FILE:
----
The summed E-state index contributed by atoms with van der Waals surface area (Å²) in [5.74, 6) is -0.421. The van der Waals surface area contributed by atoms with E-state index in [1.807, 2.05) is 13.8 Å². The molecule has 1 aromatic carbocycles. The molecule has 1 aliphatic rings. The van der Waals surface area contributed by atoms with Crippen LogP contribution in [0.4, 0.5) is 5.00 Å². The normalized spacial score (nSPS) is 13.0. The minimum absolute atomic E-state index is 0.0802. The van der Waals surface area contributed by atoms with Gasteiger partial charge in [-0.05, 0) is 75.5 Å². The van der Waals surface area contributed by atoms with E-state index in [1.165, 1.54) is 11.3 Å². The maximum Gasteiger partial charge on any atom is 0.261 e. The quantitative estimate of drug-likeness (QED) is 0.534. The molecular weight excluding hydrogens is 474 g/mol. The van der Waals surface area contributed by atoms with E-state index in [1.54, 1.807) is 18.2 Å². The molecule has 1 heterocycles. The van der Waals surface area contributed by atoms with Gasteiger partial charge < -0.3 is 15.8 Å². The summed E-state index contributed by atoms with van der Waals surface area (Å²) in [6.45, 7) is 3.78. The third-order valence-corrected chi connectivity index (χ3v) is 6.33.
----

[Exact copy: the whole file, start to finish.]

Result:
The summed E-state index contributed by atoms with van der Waals surface area (Å²) in [5.74, 6) is -0.421. The van der Waals surface area contributed by atoms with E-state index in [1.807, 2.05) is 13.8 Å². The molecule has 1 aromatic carbocycles. The molecule has 1 aliphatic rings. The van der Waals surface area contributed by atoms with Crippen LogP contribution in [0.4, 0.5) is 5.00 Å². The normalized spacial score (nSPS) is 13.0. The minimum absolute atomic E-state index is 0.0802. The van der Waals surface area contributed by atoms with Gasteiger partial charge in [-0.05, 0) is 75.5 Å². The van der Waals surface area contributed by atoms with E-state index in [1.165, 1.54) is 11.3 Å². The maximum Gasteiger partial charge on any atom is 0.261 e. The quantitative estimate of drug-likeness (QED) is 0.534. The molecular weight excluding hydrogens is 474 g/mol. The van der Waals surface area contributed by atoms with E-state index in [1.54, 1.807) is 18.2 Å². The molecule has 1 heterocycles. The van der Waals surface area contributed by atoms with Gasteiger partial charge < -0.3 is 15.8 Å². The summed E-state index contributed by atoms with van der Waals surface area (Å²) in [6.45, 7) is 3.78. The third-order valence-corrected chi connectivity index (χ3v) is 6.33.